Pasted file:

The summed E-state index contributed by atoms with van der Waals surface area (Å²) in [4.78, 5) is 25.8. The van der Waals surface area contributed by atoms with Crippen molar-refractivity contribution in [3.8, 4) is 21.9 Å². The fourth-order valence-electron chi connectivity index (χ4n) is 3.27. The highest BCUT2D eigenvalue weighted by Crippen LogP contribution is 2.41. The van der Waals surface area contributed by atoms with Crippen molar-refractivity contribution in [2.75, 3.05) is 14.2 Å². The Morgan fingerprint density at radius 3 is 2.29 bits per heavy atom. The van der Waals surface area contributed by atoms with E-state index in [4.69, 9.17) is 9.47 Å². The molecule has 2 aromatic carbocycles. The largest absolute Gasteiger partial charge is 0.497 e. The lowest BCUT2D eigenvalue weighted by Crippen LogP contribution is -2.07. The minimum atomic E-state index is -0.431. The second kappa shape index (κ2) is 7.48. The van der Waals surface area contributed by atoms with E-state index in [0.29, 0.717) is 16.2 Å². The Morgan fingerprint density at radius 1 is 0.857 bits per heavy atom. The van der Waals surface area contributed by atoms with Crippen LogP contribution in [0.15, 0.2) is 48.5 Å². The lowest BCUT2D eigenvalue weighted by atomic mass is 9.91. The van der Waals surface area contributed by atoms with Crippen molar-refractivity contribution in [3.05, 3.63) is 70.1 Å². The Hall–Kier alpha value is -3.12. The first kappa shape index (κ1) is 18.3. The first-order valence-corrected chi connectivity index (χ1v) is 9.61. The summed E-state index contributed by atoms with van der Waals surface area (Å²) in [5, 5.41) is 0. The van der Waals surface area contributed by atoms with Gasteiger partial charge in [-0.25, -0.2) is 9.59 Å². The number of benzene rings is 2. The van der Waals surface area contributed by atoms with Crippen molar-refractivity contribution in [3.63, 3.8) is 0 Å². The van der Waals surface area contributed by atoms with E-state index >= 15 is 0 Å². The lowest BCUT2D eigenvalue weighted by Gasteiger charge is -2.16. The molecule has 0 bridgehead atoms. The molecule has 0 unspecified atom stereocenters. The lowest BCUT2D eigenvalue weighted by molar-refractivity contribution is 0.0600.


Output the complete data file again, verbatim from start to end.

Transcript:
The summed E-state index contributed by atoms with van der Waals surface area (Å²) in [4.78, 5) is 25.8. The van der Waals surface area contributed by atoms with Crippen molar-refractivity contribution in [3.8, 4) is 21.9 Å². The fourth-order valence-electron chi connectivity index (χ4n) is 3.27. The highest BCUT2D eigenvalue weighted by Crippen LogP contribution is 2.41. The van der Waals surface area contributed by atoms with Crippen molar-refractivity contribution in [2.75, 3.05) is 14.2 Å². The Morgan fingerprint density at radius 3 is 2.29 bits per heavy atom. The van der Waals surface area contributed by atoms with E-state index in [4.69, 9.17) is 9.47 Å². The molecule has 2 aromatic carbocycles. The largest absolute Gasteiger partial charge is 0.497 e. The lowest BCUT2D eigenvalue weighted by Crippen LogP contribution is -2.07. The minimum atomic E-state index is -0.431. The second kappa shape index (κ2) is 7.48. The van der Waals surface area contributed by atoms with E-state index in [0.29, 0.717) is 16.2 Å². The Morgan fingerprint density at radius 1 is 0.857 bits per heavy atom. The van der Waals surface area contributed by atoms with Crippen LogP contribution in [0.15, 0.2) is 48.5 Å². The lowest BCUT2D eigenvalue weighted by atomic mass is 9.91. The van der Waals surface area contributed by atoms with Crippen molar-refractivity contribution in [3.05, 3.63) is 70.1 Å². The Hall–Kier alpha value is -3.12. The first kappa shape index (κ1) is 18.3. The first-order valence-corrected chi connectivity index (χ1v) is 9.61. The summed E-state index contributed by atoms with van der Waals surface area (Å²) in [5, 5.41) is 0. The van der Waals surface area contributed by atoms with Gasteiger partial charge in [-0.25, -0.2) is 9.59 Å². The number of benzene rings is 2. The van der Waals surface area contributed by atoms with Crippen molar-refractivity contribution in [3.63, 3.8) is 0 Å². The van der Waals surface area contributed by atoms with E-state index >= 15 is 0 Å². The lowest BCUT2D eigenvalue weighted by Gasteiger charge is -2.16. The molecule has 0 bridgehead atoms. The molecule has 0 unspecified atom stereocenters. The lowest BCUT2D eigenvalue weighted by molar-refractivity contribution is 0.0600.